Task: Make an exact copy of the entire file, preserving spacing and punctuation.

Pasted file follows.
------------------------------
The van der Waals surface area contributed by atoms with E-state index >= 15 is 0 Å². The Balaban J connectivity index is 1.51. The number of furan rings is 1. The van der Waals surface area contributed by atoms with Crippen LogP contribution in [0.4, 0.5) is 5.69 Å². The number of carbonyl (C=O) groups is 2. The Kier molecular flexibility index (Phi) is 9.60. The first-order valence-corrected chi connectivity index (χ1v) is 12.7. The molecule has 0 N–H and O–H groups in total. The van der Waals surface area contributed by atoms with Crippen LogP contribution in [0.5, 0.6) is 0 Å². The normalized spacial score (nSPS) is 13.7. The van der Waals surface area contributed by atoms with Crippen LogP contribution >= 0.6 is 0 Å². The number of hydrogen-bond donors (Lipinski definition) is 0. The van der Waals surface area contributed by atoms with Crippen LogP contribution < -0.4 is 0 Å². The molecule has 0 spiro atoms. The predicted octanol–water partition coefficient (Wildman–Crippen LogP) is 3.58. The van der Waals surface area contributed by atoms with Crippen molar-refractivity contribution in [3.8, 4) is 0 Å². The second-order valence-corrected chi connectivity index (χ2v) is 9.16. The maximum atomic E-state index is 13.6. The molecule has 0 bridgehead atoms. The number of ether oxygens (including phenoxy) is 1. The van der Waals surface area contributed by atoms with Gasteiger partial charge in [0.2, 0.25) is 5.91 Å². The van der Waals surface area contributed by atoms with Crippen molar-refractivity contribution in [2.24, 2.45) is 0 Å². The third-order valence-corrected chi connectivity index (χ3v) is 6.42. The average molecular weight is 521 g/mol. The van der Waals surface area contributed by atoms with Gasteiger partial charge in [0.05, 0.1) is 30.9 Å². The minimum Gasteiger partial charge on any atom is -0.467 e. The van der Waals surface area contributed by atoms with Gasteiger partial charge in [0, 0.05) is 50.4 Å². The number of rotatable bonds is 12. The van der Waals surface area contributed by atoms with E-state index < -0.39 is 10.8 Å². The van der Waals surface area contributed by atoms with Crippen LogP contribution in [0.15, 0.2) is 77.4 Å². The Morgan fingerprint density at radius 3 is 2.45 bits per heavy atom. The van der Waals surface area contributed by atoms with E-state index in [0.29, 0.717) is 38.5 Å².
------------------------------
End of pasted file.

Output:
The van der Waals surface area contributed by atoms with E-state index >= 15 is 0 Å². The Balaban J connectivity index is 1.51. The number of furan rings is 1. The van der Waals surface area contributed by atoms with Crippen LogP contribution in [0.4, 0.5) is 5.69 Å². The number of carbonyl (C=O) groups is 2. The Kier molecular flexibility index (Phi) is 9.60. The first-order valence-corrected chi connectivity index (χ1v) is 12.7. The molecule has 0 N–H and O–H groups in total. The van der Waals surface area contributed by atoms with Crippen LogP contribution in [0.5, 0.6) is 0 Å². The normalized spacial score (nSPS) is 13.7. The van der Waals surface area contributed by atoms with Crippen LogP contribution >= 0.6 is 0 Å². The number of hydrogen-bond donors (Lipinski definition) is 0. The van der Waals surface area contributed by atoms with Crippen LogP contribution < -0.4 is 0 Å². The molecule has 0 spiro atoms. The predicted octanol–water partition coefficient (Wildman–Crippen LogP) is 3.58. The van der Waals surface area contributed by atoms with Crippen molar-refractivity contribution in [3.8, 4) is 0 Å². The second-order valence-corrected chi connectivity index (χ2v) is 9.16. The maximum atomic E-state index is 13.6. The molecule has 0 bridgehead atoms. The number of ether oxygens (including phenoxy) is 1. The van der Waals surface area contributed by atoms with Gasteiger partial charge in [0.2, 0.25) is 5.91 Å². The van der Waals surface area contributed by atoms with Crippen molar-refractivity contribution in [2.24, 2.45) is 0 Å². The third-order valence-corrected chi connectivity index (χ3v) is 6.42. The average molecular weight is 521 g/mol. The van der Waals surface area contributed by atoms with Gasteiger partial charge in [0.05, 0.1) is 30.9 Å². The minimum Gasteiger partial charge on any atom is -0.467 e. The van der Waals surface area contributed by atoms with Gasteiger partial charge in [0, 0.05) is 50.4 Å². The number of rotatable bonds is 12. The van der Waals surface area contributed by atoms with E-state index < -0.39 is 10.8 Å². The van der Waals surface area contributed by atoms with Crippen LogP contribution in [0.15, 0.2) is 77.4 Å². The Morgan fingerprint density at radius 3 is 2.45 bits per heavy atom. The van der Waals surface area contributed by atoms with E-state index in [0.29, 0.717) is 38.5 Å².